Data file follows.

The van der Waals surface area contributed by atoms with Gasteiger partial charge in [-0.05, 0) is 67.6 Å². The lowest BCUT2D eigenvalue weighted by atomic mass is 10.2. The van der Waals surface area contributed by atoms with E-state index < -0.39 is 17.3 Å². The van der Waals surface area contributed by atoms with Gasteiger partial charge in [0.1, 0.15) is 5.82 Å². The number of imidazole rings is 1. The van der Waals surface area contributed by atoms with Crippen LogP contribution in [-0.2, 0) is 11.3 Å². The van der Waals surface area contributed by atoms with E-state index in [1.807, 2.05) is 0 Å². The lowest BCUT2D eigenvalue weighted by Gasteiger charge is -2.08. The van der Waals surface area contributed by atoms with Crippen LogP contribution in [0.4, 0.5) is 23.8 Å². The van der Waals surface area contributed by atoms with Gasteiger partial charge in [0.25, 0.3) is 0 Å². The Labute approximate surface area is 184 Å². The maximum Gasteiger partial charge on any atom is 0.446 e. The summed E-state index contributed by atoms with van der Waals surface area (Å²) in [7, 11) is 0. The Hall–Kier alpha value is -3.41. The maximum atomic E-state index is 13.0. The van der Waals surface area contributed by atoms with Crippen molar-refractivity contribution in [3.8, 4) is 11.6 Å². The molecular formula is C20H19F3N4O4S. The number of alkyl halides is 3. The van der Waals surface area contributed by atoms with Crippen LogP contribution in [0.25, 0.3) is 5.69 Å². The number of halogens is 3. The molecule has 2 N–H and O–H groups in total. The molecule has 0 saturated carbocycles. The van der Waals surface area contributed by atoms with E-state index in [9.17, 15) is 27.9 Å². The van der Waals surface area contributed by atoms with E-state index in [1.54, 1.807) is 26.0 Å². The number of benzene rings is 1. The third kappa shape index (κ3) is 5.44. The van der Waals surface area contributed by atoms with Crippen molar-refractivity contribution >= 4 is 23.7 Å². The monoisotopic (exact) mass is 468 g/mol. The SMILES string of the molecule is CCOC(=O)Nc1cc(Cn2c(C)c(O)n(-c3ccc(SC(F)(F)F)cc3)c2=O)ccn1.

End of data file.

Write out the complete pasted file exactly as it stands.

The van der Waals surface area contributed by atoms with Gasteiger partial charge in [-0.05, 0) is 67.6 Å². The lowest BCUT2D eigenvalue weighted by atomic mass is 10.2. The van der Waals surface area contributed by atoms with E-state index < -0.39 is 17.3 Å². The van der Waals surface area contributed by atoms with Gasteiger partial charge in [0.1, 0.15) is 5.82 Å². The number of imidazole rings is 1. The van der Waals surface area contributed by atoms with Crippen LogP contribution in [-0.2, 0) is 11.3 Å². The van der Waals surface area contributed by atoms with E-state index in [1.807, 2.05) is 0 Å². The lowest BCUT2D eigenvalue weighted by Gasteiger charge is -2.08. The van der Waals surface area contributed by atoms with Crippen LogP contribution in [0.4, 0.5) is 23.8 Å². The van der Waals surface area contributed by atoms with Gasteiger partial charge in [0.25, 0.3) is 0 Å². The Labute approximate surface area is 184 Å². The maximum Gasteiger partial charge on any atom is 0.446 e. The summed E-state index contributed by atoms with van der Waals surface area (Å²) in [7, 11) is 0. The Hall–Kier alpha value is -3.41. The maximum atomic E-state index is 13.0. The van der Waals surface area contributed by atoms with Crippen molar-refractivity contribution in [3.8, 4) is 11.6 Å². The molecular formula is C20H19F3N4O4S. The number of alkyl halides is 3. The van der Waals surface area contributed by atoms with Crippen LogP contribution in [0.25, 0.3) is 5.69 Å². The number of halogens is 3. The molecule has 2 N–H and O–H groups in total. The molecule has 0 saturated carbocycles. The van der Waals surface area contributed by atoms with E-state index in [9.17, 15) is 27.9 Å². The van der Waals surface area contributed by atoms with E-state index in [1.54, 1.807) is 26.0 Å². The number of benzene rings is 1. The third kappa shape index (κ3) is 5.44. The van der Waals surface area contributed by atoms with Crippen molar-refractivity contribution >= 4 is 23.7 Å². The monoisotopic (exact) mass is 468 g/mol. The SMILES string of the molecule is CCOC(=O)Nc1cc(Cn2c(C)c(O)n(-c3ccc(SC(F)(F)F)cc3)c2=O)ccn1.